Dear Dr. G,
Thank you for addressing my concerns about my sex life. I really hope I do not appear to be fussing over nothing.
My name is Dave and I often read your articles with interests, as you humorously answer questions about sexual dysfunctions suffered by other readers.
On the other end of the spectrum, I am hoping to ask Dr. G about my "problem" of high sexual drive.
I am in my early thirties and I have been together with my partner for the last three years. My girlfriend thinks I have issues as I have insatiable appetite for sex, and I think of sex all the time. Not that she is complaining, but I think she is worried it might be abnormal.
I read your article sometime in the past, stating that on average, Malaysian couples aged under forty have sex twice a week. On the other hand, we seem to be having sex almost on a daily basis.
I really hope to put Dr. G on the spot this week about sexual libido.
What determines sexual desire for men? Is it normal for men to have ravenous appetite for sex? Is it true that men have higher sexual appetite than women?
Is the over zealous sex drive harmful for men? And lastly when will it all diminish in the future?
I really look forward to your response.
Dave with Drive
Sexual libido, also known as sex drive or sexual appetite, is the measurement of the level of sexual interests in both men and women. There is no definitive measurement or barometer to gauge sexual libido in real life. Hence, sexual libido can only be quantify in relative terms, compared to the "norm".
Sexual libido is predominantly dictated by two parts of the human brain, the cerebral cortex and the limbic systems. These parts of the brain are vital to generate appetite for sex and determine sexual climax and orgasm. The cerebral cortex is generally part of the brain responsible for higher functions, like thinking and planning. In addition, this part of the brain also evolves to generate constant sexual thoughts subconsciously. On the other hand, the limbic system constitutes the hippocampus, hypothalamus and amygdala. These parts of the brain are involved with emotion, motivation and drive.
In men, the signals originate from the cerebral cortex tend to generate arousal and increased heart rate. The process also tends to initiate spontaneous erections. On the other hand, the limbic system generates sexual emotions, more in men than women. The research at Emory University provided such explanation for the disparity between male and female sexual drives.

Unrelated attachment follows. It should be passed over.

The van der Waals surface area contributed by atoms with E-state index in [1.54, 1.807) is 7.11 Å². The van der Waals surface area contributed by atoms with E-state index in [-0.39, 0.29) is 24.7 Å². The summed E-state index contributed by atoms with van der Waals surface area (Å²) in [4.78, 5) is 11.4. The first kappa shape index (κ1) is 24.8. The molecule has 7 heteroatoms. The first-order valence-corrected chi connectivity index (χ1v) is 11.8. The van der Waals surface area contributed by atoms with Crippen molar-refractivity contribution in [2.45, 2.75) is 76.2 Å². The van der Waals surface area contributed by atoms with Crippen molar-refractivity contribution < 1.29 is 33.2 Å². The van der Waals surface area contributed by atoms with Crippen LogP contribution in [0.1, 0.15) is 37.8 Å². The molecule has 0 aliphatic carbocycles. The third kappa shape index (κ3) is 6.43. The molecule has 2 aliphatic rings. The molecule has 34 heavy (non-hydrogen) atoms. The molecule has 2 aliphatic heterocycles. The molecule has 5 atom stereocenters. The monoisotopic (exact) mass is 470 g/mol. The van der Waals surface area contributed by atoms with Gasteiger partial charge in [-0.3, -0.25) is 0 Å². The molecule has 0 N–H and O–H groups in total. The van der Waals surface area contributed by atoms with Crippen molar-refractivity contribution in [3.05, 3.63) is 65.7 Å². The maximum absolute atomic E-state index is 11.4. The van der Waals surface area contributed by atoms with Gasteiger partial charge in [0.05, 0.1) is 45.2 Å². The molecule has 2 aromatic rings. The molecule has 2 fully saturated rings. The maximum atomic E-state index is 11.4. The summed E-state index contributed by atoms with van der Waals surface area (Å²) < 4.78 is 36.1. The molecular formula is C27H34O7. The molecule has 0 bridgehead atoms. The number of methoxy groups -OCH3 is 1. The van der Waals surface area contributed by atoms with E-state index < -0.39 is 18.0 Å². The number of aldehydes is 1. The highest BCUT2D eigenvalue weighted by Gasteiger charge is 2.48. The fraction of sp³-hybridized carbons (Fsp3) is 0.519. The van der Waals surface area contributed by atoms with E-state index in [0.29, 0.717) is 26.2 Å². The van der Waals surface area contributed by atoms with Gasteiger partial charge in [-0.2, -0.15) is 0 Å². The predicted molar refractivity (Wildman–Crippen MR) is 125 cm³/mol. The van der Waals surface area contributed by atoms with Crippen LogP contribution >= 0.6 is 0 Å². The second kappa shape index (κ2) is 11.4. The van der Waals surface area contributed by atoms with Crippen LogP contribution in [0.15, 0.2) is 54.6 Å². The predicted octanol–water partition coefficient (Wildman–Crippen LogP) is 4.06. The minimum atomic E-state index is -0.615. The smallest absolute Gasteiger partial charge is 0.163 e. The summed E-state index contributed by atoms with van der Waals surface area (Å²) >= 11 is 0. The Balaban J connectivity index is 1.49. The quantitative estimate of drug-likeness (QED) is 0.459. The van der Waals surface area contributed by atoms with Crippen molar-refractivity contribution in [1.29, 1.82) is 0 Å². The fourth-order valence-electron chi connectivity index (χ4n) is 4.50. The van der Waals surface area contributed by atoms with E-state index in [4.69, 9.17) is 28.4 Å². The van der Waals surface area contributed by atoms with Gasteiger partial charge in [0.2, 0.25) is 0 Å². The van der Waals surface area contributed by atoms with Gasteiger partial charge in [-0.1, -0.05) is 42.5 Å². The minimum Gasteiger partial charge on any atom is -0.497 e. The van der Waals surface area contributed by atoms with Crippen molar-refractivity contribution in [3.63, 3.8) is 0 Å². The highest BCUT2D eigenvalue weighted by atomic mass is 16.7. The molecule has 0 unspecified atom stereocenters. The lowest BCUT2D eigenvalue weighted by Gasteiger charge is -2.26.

In addition to the brain, the role of the testosterone cannot be ignored in the quest for the answer of what drives the sexual libido.
The fluctuation of the levels of the male hormone often dictates the ups and downs (literally) in the sexual tension. Testosterone level tends to be higher in the morning and lower at night. Of course the hormone peaks at late teens, stabilises during the twenties and thirties, and sadly slowly declines with advancing age. The timing and extent of the decline is highly variable between individuals and difficult to predict.
Undeniably, there are many stereotypes that portray men as sex-obsessed machines. A recent study from Ohio State University examined the frequency of sexual thoughts in 200 students on campus. Apparently, young men reported sexual thoughts 19 times per day on average, compared to ten times per day for women. The critiques suggest that cultural differences may also play a role, as men are more comfortable to discuss sexual matters in the study compared to women.
The Formula 1 champion, Lewis Hamilton once said: "The way I drive, the way I handle a car, is an expression of my inner feelings." When Dr. G is put on the spot to explain the insatiable, voracious and unquenchable sexual appetite in some lucky men, with willing and contented partners. His response is simple: "The way you drive between the sheets, the way you handle your libido, is just an expression of your inner neuro-hormonal physiology!" On that note, embrace the ride, as often times the ride will be over before you know it!
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Dr George Lee is a consultant Urologist and Clinical Associate Professor whose professional interest is in men’s health. The column “Ask Dr G” is a forum to help men debunk the myths and taboos on men’s issues that may be too “hard” to mention. You can send him questions at email@example.com
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